In some cases, making a change means making a decision that is unpopular, but the numbers, measurements and insight of your experienced team members have given enough evidence to make you believe it is the right call.
The decisions in which you are cast as the lone wolf awash in a sea of doubters can be difficult to make. Far easier are the decisions over which you can build consensus in advance of pulling the trigger.
There is a time and place for both, but as often as you can, you should try to make the rounds, build your case and cement the idea with your people. Your employees will develop a much stronger tolerance for change if they feel like you are making a good faith effort to solicit, consider and implement their input.
As you keep driving a forward-thinking mindset to your employees, and as the decisions you make begin to deliver positive results, your employees will start to develop more and more confidence in your ability to make a judgment call. If you’ve done your job correctly in the early stages of change management, building a consensus should be a less arduous task over the ensuing months and years.
“In any business, the management team continues to build credibility through the outcomes they have achieved,” Schlaybaugh says. “So we measure ourselves by how we have grown the business, how we have improved earnings, how satisfied our people are with their jobs.”
Dykema Gossett has an internal scoreboard that measures the job that management has done in communicating with employees. Employee confidence is reflected in job satisfaction, workplace satisfaction and the financial success of the business, among other categories.
“Our partners are entitled to expect that our management team will make progress on all fronts every year,” Schlaybaugh says. “We have a number of things that most businesses measure, both on financial and nonfinancial aspects of the operation. Obviously, you’re aware of the financial ones. What is our revenue, our growth rate, our revenue per lawyer, profits per partner? We have a whole series of financial metrics that we measure ourselves against.”
Financial metrics can give you an accurate gauge on how well positioned your business is to grow and change. But it’s the employee feedback that will show you how well your business will be able to capitalize on the opportunities presented to it. It’s your employees who are going to man the throttle and steering wheel.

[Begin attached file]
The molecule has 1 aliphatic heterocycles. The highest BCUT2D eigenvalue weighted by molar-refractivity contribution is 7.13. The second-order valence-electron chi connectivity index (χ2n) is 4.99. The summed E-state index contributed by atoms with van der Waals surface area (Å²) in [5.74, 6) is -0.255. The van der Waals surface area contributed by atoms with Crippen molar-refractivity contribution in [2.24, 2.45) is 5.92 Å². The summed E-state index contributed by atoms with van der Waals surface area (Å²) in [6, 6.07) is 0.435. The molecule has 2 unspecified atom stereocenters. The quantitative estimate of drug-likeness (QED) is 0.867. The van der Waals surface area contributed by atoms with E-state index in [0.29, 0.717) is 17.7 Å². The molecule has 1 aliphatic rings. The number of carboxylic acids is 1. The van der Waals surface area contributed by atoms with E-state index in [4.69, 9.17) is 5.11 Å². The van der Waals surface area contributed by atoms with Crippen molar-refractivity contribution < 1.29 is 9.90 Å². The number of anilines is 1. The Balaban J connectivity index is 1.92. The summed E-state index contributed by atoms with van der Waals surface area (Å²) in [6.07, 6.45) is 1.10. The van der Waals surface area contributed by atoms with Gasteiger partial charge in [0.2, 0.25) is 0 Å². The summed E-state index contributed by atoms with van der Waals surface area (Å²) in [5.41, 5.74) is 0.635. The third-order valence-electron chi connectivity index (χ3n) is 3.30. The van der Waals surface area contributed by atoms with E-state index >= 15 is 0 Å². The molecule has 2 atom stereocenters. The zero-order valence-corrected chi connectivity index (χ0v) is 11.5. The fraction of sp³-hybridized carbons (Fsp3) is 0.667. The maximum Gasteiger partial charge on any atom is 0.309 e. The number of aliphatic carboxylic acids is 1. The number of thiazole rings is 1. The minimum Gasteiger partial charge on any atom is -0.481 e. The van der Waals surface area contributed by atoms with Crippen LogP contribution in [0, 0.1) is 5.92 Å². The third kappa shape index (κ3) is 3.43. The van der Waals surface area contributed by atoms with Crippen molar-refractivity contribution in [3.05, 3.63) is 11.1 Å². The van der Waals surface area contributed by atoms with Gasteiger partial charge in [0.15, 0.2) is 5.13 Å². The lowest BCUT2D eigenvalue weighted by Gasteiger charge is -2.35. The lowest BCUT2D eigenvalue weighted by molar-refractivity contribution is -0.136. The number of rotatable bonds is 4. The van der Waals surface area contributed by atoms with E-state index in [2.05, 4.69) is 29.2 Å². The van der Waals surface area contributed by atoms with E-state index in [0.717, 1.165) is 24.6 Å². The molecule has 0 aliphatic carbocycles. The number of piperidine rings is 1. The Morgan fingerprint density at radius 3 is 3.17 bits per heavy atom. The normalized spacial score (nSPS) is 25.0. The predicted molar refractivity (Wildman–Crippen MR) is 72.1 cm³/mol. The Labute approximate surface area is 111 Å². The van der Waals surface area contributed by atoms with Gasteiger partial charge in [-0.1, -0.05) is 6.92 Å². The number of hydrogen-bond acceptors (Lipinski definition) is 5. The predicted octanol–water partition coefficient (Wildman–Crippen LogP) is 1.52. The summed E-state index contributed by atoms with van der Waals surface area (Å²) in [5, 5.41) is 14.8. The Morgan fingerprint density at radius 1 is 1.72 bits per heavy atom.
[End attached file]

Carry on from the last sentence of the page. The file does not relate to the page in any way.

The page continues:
You need to encourage employee feedback through multiple channels. Feedback channels give employees an ongoing opportunity to interface with management and help retain their involvement and interest once you’ve initially engaged them.
It might be cliché to say that you have an open-door policy, but Schlaybaugh says the concept is still worthwhile. You need to be accessible on a day-to-day basis if you want employees to be engaged and willing to change with the company.
“You have an open door in the sense that you are willing to listen to different opinions and views,” he says. “Even if you do have to make a decision and move on at some point, I think most people appreciate that a decision was made even if it wasn’t necessarily the one they were advocating as long as they were provided with the opportunity to be heard, to be able to advance their position. It goes back to the larger communication issue and how important it is within the whole organization.
“When we get a piece of feedback, we hand it to whatever department of the law firm has responsibility for that area. Obviously, not all ideas are adopted. But you go out of your way to thank people for their ideas and time. I think people appreciate the willingness on the part of management to listen, and then they are very happy to see the changes that come from the ideas within the organization.”
How to reach: Dykema Gossett PLLC, (313) 568-6800 or http://www.dykema.com/
Editor’s note: This is the first of a two-part series. Next month’s article will look at the use of specialty drugs.
Employers’ health care costs are skyrocketing, and a major reason is employees who rely on expensive brand-name drugs when other effective options are available at a fraction of the price.
But employers can counter that tendency by implementing a well-designed and managed pharmacy plan, which can provide incentives for employees to use lower-cost options instead.
“A managed pharmacy plan takes advantage of multiple levers that are used to manage pharmacy costs, while at the same time delivering a benefit that provides safe and effective medication options for providers and members,” says Steven Marciniak, director of pharmacy for Priority Health.
Smart Business spoke with Marciniak about how a properly designed pharmacy plan can improve your bottom line while keeping your employees healthy and happy.
How does a managed pharmacy plan work?
A managed pharmacy plan breaks down most therapeutic categories and does a comparative analysis of the drugs available in each class, taking into account factors such as the relative effectiveness, side-effect profile, route of administration and cost.